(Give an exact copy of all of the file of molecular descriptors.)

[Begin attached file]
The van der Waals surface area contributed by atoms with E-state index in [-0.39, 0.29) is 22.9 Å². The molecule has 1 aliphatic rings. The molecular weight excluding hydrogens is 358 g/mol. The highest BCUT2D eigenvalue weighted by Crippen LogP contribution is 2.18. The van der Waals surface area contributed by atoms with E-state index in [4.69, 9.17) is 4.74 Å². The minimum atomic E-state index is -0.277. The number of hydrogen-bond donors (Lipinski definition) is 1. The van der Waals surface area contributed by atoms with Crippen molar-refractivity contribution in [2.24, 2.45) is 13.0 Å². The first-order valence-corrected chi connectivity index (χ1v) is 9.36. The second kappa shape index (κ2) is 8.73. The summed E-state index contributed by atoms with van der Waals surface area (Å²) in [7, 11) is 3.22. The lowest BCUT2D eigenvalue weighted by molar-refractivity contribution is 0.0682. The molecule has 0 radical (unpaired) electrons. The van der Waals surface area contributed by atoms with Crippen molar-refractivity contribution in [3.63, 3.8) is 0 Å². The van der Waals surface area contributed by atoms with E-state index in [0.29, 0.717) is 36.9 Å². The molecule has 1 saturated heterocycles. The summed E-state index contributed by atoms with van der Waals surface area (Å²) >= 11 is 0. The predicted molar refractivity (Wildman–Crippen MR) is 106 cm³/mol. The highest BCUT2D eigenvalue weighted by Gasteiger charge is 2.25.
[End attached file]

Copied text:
The van der Waals surface area contributed by atoms with E-state index in [-0.39, 0.29) is 22.9 Å². The molecule has 1 aliphatic rings. The molecular weight excluding hydrogens is 358 g/mol. The highest BCUT2D eigenvalue weighted by Crippen LogP contribution is 2.18. The van der Waals surface area contributed by atoms with E-state index in [4.69, 9.17) is 4.74 Å². The minimum atomic E-state index is -0.277. The number of hydrogen-bond donors (Lipinski definition) is 1. The van der Waals surface area contributed by atoms with Crippen molar-refractivity contribution in [2.24, 2.45) is 13.0 Å². The first-order valence-corrected chi connectivity index (χ1v) is 9.36. The second kappa shape index (κ2) is 8.73. The summed E-state index contributed by atoms with van der Waals surface area (Å²) in [7, 11) is 3.22. The lowest BCUT2D eigenvalue weighted by molar-refractivity contribution is 0.0682. The molecule has 0 radical (unpaired) electrons. The van der Waals surface area contributed by atoms with Crippen molar-refractivity contribution in [3.63, 3.8) is 0 Å². The van der Waals surface area contributed by atoms with E-state index in [0.29, 0.717) is 36.9 Å². The molecule has 1 saturated heterocycles. The summed E-state index contributed by atoms with van der Waals surface area (Å²) >= 11 is 0. The predicted molar refractivity (Wildman–Crippen MR) is 106 cm³/mol. The highest BCUT2D eigenvalue weighted by Gasteiger charge is 2.25.